Knowles was the epicentre of these like-minded people. He raised money for the Polish refugees - he was in touch with Polish Brethen by 1662 - and others saw the finance as a cloak for conspiracy. Another group communicating into England were the Dutch Remonstrants.

Key documents being printed included the Racovian Catechism entitled the Catechesis Ecclesiarum. Many of these had false imprints, such as "Printed in Amsterdam for Brother John". This fooled no one. A key individual here was Richard Moone. Whilst printing anonymously, he put his Man in the Moone insignia on all his output. He promoted his books as a brand. He even catalogued them. He was constantly attracted to anti-trinitarian material. As a printer he was interrogated by the State regarding his customers like Knowles, and he refused to answer. One tactic was to print texts and scatter them in the streets for free reading. Moone was part of a cottage industry of radical printers and booksellers. He was an apprenticed printer, a Freeman of the Stationers' Company.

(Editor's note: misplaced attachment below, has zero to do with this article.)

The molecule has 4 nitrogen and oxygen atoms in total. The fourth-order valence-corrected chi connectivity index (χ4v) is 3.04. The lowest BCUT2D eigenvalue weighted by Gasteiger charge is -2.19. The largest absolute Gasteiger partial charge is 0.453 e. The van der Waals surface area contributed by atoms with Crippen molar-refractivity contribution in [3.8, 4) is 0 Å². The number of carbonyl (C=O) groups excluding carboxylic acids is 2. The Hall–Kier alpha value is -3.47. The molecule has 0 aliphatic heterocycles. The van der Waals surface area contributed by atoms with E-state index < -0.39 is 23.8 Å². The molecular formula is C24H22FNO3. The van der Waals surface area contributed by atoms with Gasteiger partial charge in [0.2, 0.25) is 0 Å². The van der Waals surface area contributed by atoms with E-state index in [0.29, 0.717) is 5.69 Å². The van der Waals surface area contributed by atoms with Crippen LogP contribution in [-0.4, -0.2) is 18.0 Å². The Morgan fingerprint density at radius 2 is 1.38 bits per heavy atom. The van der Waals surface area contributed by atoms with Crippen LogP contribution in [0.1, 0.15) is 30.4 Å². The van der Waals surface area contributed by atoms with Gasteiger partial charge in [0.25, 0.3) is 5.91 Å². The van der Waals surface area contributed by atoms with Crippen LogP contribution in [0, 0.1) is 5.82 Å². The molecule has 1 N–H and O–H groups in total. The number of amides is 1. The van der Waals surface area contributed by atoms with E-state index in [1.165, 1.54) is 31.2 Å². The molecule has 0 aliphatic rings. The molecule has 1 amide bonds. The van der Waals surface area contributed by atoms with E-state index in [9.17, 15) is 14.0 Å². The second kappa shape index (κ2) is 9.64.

In the questions section, Justin Champion said that the "Whiggish Myth" had given a far too positive spin for Presbyterian Puritans. They wanted liberty only for themselves. They were vile towards women. Someone said Rhode Island in America was the result of people seeking freedom from Presbyterians. Presbyterian rule was like having a Pope in every town instead of one in Rome. At the time of the disruption of religious life in England, some 800,000 people died of conflict and violence. The lecturer noted that when James II prposed toleration for Catholics and all manner of Protestants, the elite organised a coup and removed him.